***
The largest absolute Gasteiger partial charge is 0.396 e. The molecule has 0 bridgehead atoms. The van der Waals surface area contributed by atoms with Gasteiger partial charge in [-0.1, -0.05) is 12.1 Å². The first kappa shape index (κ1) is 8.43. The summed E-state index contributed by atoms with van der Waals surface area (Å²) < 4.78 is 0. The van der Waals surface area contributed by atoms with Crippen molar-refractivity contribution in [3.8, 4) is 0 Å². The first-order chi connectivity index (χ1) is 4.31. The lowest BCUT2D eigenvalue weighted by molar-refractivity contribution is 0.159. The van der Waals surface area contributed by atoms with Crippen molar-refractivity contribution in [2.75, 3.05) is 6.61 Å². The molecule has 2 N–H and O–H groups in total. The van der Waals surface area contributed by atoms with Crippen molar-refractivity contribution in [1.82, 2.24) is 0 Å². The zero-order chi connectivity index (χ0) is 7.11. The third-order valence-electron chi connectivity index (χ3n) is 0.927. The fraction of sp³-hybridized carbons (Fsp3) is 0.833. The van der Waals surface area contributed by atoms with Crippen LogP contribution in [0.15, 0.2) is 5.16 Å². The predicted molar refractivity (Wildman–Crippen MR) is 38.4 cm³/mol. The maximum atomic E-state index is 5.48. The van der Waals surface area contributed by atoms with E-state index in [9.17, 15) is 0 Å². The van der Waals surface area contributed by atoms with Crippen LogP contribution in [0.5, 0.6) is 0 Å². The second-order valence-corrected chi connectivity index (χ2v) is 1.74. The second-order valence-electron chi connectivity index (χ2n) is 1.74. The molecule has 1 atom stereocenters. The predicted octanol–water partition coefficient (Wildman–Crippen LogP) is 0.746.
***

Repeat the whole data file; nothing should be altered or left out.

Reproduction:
The largest absolute Gasteiger partial charge is 0.396 e. The molecule has 0 bridgehead atoms. The van der Waals surface area contributed by atoms with Gasteiger partial charge in [-0.1, -0.05) is 12.1 Å². The first kappa shape index (κ1) is 8.43. The summed E-state index contributed by atoms with van der Waals surface area (Å²) < 4.78 is 0. The van der Waals surface area contributed by atoms with Crippen molar-refractivity contribution in [3.8, 4) is 0 Å². The first-order chi connectivity index (χ1) is 4.31. The lowest BCUT2D eigenvalue weighted by molar-refractivity contribution is 0.159. The van der Waals surface area contributed by atoms with Crippen molar-refractivity contribution in [2.75, 3.05) is 6.61 Å². The molecule has 2 N–H and O–H groups in total. The van der Waals surface area contributed by atoms with Crippen molar-refractivity contribution in [1.82, 2.24) is 0 Å². The zero-order chi connectivity index (χ0) is 7.11. The third-order valence-electron chi connectivity index (χ3n) is 0.927. The fraction of sp³-hybridized carbons (Fsp3) is 0.833. The van der Waals surface area contributed by atoms with Crippen LogP contribution in [0.15, 0.2) is 5.16 Å². The predicted molar refractivity (Wildman–Crippen MR) is 38.4 cm³/mol. The maximum atomic E-state index is 5.48. The van der Waals surface area contributed by atoms with E-state index in [9.17, 15) is 0 Å². The van der Waals surface area contributed by atoms with Crippen LogP contribution in [0.5, 0.6) is 0 Å². The second-order valence-corrected chi connectivity index (χ2v) is 1.74. The second-order valence-electron chi connectivity index (χ2n) is 1.74. The molecule has 1 atom stereocenters. The predicted octanol–water partition coefficient (Wildman–Crippen LogP) is 0.746.